Work halted at Hanford after radiation is found to have spread

Hanford Facility.jpg

 

Hal Bernton hbernton@seattletimes.com
Demolition work at Hanford Plutonium Finishing Plant has been stopped because of concerns about spreading contamination. Seven homes off-site were surveyed, and more than 200 workers have requested testing.
A government contractor has suspended demolition work at Hanford’s long-shuttered plutonium finishing plant after repeated incidents of contamination spreading from the job site in recent weeks, raising concerns among workers who might have been exposed to radioactive materials.
Radioactive particles were detected on 14 vehicles, and as of Friday 257 workers had requested bioassay tests to determine whether they might have breathed in contamination. Seven homes have been surveyed, but no signs of contamination were found, according to a federal Energy Department timeline of events.
In recent days, the major contractor on the job — CH2M Hill Plateau Remediation Co. — has scrambled to assess the scope of the problems, which likely were exacerbated by high winds that whipped through the site near the Tri-Cities last Sunday when the demolition work was halted.
“Mistakes were made at several levels that created a situation that is unacceptable for worker safety, protection of the environment, and service to our customer,” said Ty Blackford, president of CH2M Hill Plateau Remediation Company, in a written statement.
An Energy Department statement released Thursday said that contaminated areas were found, that they were covered with soil and a “fixative” and that no new contaminated sites were located during the day’s work.

Why use nuclear power? Cheap fossil fuels won’t last forever

 This aerial file photo taken, June 20, 2010, shows the Diablo Canyon Nuclear Power Plant, in Avila Beach, Calif. (Joe Johnston/The Tribune (of San Luis Obispo) via AP, File)

This aerial file photo taken, June 20, 2010, shows the Diablo Canyon Nuclear Power Plant, in Avila Beach, Calif. (Joe Johnston/The Tribune (of San Luis Obispo) via AP, File)

This kind of perspective is interesting and it invites arguments and debate for the other camp who do not want to use nuclear power.

Several nuclear power plants in the United States are being shut down. The electricity they generate is being replaced by electricity from fossil fuel-fired power plants. The utilities say that their nuclear plants are more expensive to operate than their fossil-fueled plants operating on cheap coal and natural gas.

The question has been asked, “Do we really need nuclear power?” The response has to be an unequivocal “yes!” Cheap fossil fuels won’t last forever. Nuclear power is the only source of electricity we have that has a plentiful fuel supply and is both “dispatchable” — that is, available whenever it is needed — and carbon-free.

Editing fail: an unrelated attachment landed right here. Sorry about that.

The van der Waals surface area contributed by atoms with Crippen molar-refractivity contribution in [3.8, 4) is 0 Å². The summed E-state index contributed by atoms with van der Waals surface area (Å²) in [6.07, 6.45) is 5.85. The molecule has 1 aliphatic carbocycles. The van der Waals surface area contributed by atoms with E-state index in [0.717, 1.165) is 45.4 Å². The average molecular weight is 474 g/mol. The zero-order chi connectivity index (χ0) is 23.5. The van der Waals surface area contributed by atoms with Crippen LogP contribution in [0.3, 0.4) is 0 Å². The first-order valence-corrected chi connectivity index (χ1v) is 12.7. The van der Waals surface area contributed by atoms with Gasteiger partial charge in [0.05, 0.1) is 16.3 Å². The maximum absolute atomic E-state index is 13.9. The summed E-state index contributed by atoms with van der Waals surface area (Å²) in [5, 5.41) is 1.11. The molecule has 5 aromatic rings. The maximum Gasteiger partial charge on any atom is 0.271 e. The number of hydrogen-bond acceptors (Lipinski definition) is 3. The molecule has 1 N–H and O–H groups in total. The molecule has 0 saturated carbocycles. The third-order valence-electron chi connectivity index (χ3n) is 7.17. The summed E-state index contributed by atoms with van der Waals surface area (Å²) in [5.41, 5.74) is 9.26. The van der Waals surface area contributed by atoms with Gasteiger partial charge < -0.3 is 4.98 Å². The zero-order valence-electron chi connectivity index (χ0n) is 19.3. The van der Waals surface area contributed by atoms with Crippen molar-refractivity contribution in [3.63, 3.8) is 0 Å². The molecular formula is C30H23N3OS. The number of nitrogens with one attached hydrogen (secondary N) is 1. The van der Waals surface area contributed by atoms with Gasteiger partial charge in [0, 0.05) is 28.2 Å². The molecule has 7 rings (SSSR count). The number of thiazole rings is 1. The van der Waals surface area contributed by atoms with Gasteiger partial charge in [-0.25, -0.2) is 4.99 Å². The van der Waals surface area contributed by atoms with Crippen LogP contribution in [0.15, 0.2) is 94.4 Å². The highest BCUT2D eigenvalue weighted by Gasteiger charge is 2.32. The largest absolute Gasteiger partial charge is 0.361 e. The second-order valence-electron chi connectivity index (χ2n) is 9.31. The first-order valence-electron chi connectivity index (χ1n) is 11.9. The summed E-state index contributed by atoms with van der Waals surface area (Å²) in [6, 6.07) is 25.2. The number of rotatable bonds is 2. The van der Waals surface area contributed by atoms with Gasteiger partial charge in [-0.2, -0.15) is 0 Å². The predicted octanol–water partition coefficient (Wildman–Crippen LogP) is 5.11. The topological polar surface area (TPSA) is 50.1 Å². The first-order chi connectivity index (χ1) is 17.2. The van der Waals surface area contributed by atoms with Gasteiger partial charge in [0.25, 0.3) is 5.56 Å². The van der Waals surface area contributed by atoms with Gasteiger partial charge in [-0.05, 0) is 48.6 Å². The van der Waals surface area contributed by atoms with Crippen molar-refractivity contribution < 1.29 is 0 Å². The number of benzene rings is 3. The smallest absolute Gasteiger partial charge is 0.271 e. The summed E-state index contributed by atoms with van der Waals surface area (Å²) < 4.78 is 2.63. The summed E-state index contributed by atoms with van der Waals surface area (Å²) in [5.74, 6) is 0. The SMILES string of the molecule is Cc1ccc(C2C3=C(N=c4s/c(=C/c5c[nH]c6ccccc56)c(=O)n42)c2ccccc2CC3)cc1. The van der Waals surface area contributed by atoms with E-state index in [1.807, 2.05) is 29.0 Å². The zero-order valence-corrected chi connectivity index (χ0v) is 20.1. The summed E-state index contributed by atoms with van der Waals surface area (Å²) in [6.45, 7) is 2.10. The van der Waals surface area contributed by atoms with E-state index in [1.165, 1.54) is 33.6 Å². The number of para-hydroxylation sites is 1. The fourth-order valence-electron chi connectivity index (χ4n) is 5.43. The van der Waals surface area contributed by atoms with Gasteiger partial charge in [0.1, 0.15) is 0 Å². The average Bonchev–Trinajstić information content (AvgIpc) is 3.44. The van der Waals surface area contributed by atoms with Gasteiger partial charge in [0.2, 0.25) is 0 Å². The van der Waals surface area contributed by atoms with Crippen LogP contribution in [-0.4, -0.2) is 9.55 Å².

Related: Why nuclear power has no future in California or U.S.

The International Atomic Energy Agency in 2010 published a study showing that there exists a sufficient reserve of nuclear fuel — uranium — to fuel our nuclear power plants for more than 100 years at our current rate of consumption in our current, relatively inefficient water-cooled light water reactors. The report also shows that this reserve of fuel would last for more than 2,500 years if it were used in more efficient sodium- or helium gas-cooled reactor designs.  Read More

Cutting edge U.S. nuclear projects go bankrupted

 FILE PHOTO: The Vogtle Unit 3 and 4 site, being constructed by primary contactor Westinghouse, a business unit of Toshiba, near Waynesboro, Georgia, U.S. is seen in an aerial photo taken February 2017. Georgia Power/Handout via REUTERS  Source:  REUTERS

FILE PHOTO: The Vogtle Unit 3 and 4 site, being constructed by primary contactor Westinghouse, a business unit of Toshiba, near Waynesboro, Georgia, U.S. is seen in an aerial photo taken February 2017. Georgia Power/Handout via REUTERS

Source: REUTERS

Westinghouse miscalculated the time it would take, and the possible pitfalls involved, in rolling out its innovative AP1000 nuclear plants, according to a close examination by Reuters of the projects.

Read Moe

Cuomo Confirms Deal to Close Indian Point Nuclear Plant

The risks associated with the Indian Point Nuclear Plant in New York is tremendous which I highlighted in my research paper A Fukushima-Like Disaster in New York City and Possible Issues Associated with the Extreme Event Management System which was published on December 9, 2016. A month later, the decision to permanently shut down the plant was made. What a coincident?


This following is the news published by the New York Times on January 9, 2017.

The Indian Point nuclear power plant north of New York City has been supplying low-cost electricity to the metropolitan area for more than 50 years. But to hear Gov. Andrew M. Cuomo tell it, New Yorkers will hardly miss Indian Point.

Mr. Cuomo announced on Monday that the state had reached an agreement with the plant’s operator, Entergy, to shut it down by April 2021. He minimized the effects the closure would have on the power grid, electric bills, workers and the regional economy.

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